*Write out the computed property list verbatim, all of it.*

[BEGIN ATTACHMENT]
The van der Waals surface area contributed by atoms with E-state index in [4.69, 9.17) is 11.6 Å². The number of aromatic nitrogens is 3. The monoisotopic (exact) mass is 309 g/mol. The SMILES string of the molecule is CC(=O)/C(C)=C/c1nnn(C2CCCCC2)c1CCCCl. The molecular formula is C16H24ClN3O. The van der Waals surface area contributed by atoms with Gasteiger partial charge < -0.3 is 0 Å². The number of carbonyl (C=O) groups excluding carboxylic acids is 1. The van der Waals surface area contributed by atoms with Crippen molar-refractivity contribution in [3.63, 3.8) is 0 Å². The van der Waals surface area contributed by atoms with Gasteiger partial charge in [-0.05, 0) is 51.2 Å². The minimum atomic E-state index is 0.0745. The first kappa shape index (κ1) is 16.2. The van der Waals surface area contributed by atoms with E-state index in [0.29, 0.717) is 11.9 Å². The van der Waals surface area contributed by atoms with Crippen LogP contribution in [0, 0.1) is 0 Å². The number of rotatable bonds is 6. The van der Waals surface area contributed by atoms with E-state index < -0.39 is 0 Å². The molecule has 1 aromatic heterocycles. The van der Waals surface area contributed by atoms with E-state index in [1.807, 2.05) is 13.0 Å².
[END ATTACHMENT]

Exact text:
The van der Waals surface area contributed by atoms with E-state index in [4.69, 9.17) is 11.6 Å². The number of aromatic nitrogens is 3. The monoisotopic (exact) mass is 309 g/mol. The SMILES string of the molecule is CC(=O)/C(C)=C/c1nnn(C2CCCCC2)c1CCCCl. The molecular formula is C16H24ClN3O. The van der Waals surface area contributed by atoms with Gasteiger partial charge < -0.3 is 0 Å². The number of carbonyl (C=O) groups excluding carboxylic acids is 1. The van der Waals surface area contributed by atoms with Crippen molar-refractivity contribution in [3.63, 3.8) is 0 Å². The van der Waals surface area contributed by atoms with Gasteiger partial charge in [-0.05, 0) is 51.2 Å². The minimum atomic E-state index is 0.0745. The first kappa shape index (κ1) is 16.2. The van der Waals surface area contributed by atoms with E-state index in [0.29, 0.717) is 11.9 Å². The van der Waals surface area contributed by atoms with Crippen LogP contribution in [0, 0.1) is 0 Å². The number of rotatable bonds is 6. The van der Waals surface area contributed by atoms with E-state index < -0.39 is 0 Å². The molecule has 1 aromatic heterocycles. The van der Waals surface area contributed by atoms with E-state index in [1.807, 2.05) is 13.0 Å².